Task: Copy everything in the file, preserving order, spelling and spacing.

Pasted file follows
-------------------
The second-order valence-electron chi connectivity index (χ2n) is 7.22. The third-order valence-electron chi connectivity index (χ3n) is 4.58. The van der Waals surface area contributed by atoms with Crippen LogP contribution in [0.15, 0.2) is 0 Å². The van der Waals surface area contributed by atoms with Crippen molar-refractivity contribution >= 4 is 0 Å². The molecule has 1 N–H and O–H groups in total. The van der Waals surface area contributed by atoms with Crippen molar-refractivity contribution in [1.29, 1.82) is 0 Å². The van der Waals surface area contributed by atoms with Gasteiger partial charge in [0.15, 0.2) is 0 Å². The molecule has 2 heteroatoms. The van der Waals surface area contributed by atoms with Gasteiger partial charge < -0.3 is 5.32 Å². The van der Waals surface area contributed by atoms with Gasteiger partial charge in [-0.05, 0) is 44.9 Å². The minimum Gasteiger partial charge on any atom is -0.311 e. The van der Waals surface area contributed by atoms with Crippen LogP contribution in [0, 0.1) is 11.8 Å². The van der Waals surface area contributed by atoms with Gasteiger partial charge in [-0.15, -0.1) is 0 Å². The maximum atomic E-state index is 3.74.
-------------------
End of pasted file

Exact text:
The second-order valence-electron chi connectivity index (χ2n) is 7.22. The third-order valence-electron chi connectivity index (χ3n) is 4.58. The van der Waals surface area contributed by atoms with Crippen LogP contribution in [0.15, 0.2) is 0 Å². The van der Waals surface area contributed by atoms with Crippen molar-refractivity contribution >= 4 is 0 Å². The molecule has 1 N–H and O–H groups in total. The van der Waals surface area contributed by atoms with Crippen molar-refractivity contribution in [1.29, 1.82) is 0 Å². The van der Waals surface area contributed by atoms with Gasteiger partial charge in [0.15, 0.2) is 0 Å². The molecule has 2 heteroatoms. The van der Waals surface area contributed by atoms with Gasteiger partial charge < -0.3 is 5.32 Å². The van der Waals surface area contributed by atoms with Gasteiger partial charge in [-0.05, 0) is 44.9 Å². The minimum Gasteiger partial charge on any atom is -0.311 e. The van der Waals surface area contributed by atoms with Crippen LogP contribution in [0, 0.1) is 11.8 Å². The van der Waals surface area contributed by atoms with Gasteiger partial charge in [-0.15, -0.1) is 0 Å². The maximum atomic E-state index is 3.74.